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Special Sanctuary for Nature

Noar Hill

The gentler landscapes of the National Park in Hampshire have their own special beauty. The open western Downs are some of the most tranquil areas in the Park. From the scarp slope north of Petersfield and the internationally important ‘hanger’ woodlands, to the chalk rivers of the Itchen and Meon and the Yew forest of Kingley Vale, the western end of the Park contains a variety of landscapes and important wildlife habitats. Amongst the latter are areas of chalk grassland, including Noar Hill, a special sanctuary for nature, a 63-hectare biological Site of Special Scientific Interest and part of the East Hampshire Hangers Special Area of Conservation, near Selborne.

Noar Hill photo courtesy of Ian Cameron-Reid

A 20-hectare section of Noar Hill is managed by Hampshire & Isle of Wight Wildlife Trust (HIWWT) which, with the support of thousands of members, supporters and volunteers, has protected and cared for wild spaces and places in Hampshire for more than 60 years. The Trust manages more than 65 nature reserves across Hampshire and the Isle of Wight, while also working with partner organisations and landowners to protect and connect wildlife sites across the two counties and inspire local communities and young people to care for wildlife and take action for nature’s recovery.

Noar Hill is one of the Trust’s most important and well-known sites, being one of its ‘Chalk Gem’ nature reserves. The Nature Reserve is nationally renowned for a wonderful array of chalk downland flowers, such as Juniper and Pyramidal Orchid. Every spring and summer, the vibrant flowers and butterflies which nectar on them create a magnificent canvas of colour against the backdrop of surrounding crop fields. Once the site of medieval chalk workings, a walk through this landscape always offers a fascinating experience with its ridges, banks and hollows creating niches for a wide variety of wildlife.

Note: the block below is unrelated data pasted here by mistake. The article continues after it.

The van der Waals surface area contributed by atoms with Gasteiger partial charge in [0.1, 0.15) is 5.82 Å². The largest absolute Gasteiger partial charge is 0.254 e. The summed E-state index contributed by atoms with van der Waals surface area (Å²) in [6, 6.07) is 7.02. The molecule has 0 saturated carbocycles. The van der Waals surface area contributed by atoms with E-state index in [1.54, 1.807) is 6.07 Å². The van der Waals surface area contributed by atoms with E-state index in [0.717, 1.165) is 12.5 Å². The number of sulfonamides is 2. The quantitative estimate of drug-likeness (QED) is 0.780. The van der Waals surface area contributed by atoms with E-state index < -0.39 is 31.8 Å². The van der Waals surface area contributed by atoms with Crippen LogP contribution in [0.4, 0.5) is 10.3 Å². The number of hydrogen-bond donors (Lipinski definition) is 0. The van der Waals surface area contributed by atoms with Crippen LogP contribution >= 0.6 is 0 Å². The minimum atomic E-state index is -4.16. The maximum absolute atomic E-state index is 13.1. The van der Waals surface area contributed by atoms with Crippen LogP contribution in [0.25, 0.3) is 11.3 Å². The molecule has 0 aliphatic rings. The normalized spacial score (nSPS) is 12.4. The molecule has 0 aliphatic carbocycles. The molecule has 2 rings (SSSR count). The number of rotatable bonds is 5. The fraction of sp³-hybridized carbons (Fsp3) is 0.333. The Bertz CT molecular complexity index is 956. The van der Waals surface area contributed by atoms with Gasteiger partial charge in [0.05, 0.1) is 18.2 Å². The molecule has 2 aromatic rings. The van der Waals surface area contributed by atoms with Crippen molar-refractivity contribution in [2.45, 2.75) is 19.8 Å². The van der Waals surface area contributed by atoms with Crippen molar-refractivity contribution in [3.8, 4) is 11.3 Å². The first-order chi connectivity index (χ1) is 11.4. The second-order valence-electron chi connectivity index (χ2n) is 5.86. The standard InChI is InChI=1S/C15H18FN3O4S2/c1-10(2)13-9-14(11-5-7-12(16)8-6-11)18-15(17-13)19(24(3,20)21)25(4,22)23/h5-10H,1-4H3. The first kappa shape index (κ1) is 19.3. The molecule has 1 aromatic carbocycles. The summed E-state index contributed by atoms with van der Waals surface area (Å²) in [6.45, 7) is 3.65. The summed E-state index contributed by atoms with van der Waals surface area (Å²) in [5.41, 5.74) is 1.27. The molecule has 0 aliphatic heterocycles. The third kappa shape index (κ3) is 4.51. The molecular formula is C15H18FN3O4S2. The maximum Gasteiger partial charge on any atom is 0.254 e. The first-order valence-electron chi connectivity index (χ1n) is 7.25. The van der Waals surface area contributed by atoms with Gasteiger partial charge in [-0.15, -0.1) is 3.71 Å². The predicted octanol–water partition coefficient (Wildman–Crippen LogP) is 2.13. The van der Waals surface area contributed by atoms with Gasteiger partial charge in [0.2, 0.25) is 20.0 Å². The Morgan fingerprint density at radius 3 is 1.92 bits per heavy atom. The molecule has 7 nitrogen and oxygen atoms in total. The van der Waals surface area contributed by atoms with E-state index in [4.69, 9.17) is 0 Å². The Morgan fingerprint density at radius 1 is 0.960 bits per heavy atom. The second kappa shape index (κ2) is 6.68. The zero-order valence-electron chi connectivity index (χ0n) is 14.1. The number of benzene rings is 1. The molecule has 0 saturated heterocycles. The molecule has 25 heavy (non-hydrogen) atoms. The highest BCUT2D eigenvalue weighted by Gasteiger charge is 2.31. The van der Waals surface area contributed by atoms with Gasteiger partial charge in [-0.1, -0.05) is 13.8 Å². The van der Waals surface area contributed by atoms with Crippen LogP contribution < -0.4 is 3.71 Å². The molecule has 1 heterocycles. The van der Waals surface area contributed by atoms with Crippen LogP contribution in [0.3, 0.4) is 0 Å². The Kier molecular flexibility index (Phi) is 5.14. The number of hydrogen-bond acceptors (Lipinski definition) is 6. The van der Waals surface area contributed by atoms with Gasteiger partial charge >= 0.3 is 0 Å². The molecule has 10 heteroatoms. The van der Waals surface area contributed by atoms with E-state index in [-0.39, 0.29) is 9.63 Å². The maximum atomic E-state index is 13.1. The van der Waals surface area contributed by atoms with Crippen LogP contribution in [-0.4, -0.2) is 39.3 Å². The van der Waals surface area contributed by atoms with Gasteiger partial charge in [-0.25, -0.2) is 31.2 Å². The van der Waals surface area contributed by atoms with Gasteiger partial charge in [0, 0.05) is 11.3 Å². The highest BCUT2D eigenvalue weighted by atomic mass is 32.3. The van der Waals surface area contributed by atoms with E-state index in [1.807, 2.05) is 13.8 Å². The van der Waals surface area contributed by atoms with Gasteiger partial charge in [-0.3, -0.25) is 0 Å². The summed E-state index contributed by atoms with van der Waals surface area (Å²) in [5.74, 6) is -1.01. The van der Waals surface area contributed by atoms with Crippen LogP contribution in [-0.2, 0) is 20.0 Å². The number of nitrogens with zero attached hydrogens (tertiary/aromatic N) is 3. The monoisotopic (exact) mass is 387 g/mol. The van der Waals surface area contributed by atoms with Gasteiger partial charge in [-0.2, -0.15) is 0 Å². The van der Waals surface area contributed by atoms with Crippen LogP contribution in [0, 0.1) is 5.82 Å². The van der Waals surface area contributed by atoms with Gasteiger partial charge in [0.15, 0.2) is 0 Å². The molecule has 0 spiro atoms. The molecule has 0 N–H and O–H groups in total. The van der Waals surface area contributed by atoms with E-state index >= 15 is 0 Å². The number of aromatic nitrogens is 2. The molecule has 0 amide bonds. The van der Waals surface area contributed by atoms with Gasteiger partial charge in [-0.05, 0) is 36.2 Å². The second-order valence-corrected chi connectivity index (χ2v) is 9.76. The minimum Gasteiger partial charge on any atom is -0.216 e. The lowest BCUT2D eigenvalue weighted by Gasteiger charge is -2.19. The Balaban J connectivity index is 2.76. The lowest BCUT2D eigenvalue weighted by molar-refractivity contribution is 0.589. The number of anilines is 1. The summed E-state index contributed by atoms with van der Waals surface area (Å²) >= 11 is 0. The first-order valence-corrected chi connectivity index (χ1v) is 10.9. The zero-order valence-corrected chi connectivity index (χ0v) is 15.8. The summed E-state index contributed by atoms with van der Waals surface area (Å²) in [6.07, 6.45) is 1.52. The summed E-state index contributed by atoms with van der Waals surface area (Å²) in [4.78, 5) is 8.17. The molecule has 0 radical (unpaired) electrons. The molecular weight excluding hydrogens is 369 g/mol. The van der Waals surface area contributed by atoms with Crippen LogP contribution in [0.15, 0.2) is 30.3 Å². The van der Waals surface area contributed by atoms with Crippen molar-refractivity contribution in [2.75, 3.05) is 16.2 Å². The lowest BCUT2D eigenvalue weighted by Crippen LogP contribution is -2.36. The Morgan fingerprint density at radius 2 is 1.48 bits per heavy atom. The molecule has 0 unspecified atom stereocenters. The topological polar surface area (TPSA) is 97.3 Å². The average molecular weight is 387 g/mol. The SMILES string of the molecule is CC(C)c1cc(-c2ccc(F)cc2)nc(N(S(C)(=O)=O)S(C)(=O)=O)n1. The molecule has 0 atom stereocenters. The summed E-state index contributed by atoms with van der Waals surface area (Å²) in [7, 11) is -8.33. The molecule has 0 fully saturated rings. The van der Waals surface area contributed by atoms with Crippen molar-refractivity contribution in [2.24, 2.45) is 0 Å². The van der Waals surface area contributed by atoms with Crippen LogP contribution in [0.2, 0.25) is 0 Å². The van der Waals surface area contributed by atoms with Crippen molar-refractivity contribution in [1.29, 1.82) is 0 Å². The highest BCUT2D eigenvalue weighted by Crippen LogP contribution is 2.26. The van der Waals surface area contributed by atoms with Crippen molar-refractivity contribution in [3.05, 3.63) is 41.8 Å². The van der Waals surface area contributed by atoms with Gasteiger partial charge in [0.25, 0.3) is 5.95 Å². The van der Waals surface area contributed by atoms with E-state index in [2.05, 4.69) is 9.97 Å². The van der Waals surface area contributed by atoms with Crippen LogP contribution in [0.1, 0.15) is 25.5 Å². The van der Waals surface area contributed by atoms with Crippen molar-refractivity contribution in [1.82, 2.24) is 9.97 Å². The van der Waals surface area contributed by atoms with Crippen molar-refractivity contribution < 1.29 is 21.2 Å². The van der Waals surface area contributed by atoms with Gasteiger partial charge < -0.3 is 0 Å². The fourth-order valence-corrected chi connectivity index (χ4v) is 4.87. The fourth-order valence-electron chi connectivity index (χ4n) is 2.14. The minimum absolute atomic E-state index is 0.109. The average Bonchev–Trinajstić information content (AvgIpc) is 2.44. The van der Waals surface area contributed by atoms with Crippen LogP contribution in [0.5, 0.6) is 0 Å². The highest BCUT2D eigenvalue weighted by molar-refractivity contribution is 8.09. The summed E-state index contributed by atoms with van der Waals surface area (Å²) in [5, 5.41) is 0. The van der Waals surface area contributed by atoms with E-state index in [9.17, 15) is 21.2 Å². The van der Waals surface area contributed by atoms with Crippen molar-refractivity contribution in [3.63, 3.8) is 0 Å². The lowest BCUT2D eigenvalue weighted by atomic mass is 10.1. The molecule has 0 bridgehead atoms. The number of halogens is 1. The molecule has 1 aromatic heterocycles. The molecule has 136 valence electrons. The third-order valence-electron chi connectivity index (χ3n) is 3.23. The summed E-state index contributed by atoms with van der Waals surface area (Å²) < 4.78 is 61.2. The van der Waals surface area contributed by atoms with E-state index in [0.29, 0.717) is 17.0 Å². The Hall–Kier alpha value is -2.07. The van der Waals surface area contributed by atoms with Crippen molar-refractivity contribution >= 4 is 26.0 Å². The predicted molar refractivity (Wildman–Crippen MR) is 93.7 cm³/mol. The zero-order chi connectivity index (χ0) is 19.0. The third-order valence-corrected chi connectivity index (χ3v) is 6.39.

Our Support of this Special Sanctuary for Nature

Friends of the South Downs Council has agreed a donation of up to £20,000 during this year to support the Trust’s vital work at this popular and special sanctuary for nature. This donation will help fund a range of works with benefits to wildlife.  These include surveys that will enable the Trust’s team to record and monitor the rarer species at the site, helping to guide practical habitat management to ensure these species are protected. A programme of scrape creation will prevent scrub from dominating open areas, provide conditions for early, pioneer plant species, and create micro-climates offering warmth, protection and the right conditions for butterflies, an array of orchids and other chalk flora.  Some species require scrub (e.g. Brown Hairstreak, Duke of Burgundy, and rare hybrid roses), so scrapes will be sited away from the most sensitive areas.

The provision of ‘no fence’ cattle collars will optimise conservation grazing efforts for the benefit of wildlife, whilst new and updated signage and interpretation will help to deepen awareness, connection, understanding of, and support for, Noar Hill its wildlife, the HIWWT and the Friends.

These works will directly further the first purpose of National Parks: to increase the enjoyment of the landscape and help preserve the South Downs for future generations.  The project also represents our first truly environmental project and one of our first in Hampshire. We are therefore delighted and excited to be working in partnership with the HIWWT on this important and ground-breaking project.

For further information on Hampshire & Isle of Wight Wildlife Trust, visit

Martin Small


Fragrant orchid and Common twayblade photo courtesy of Mike Read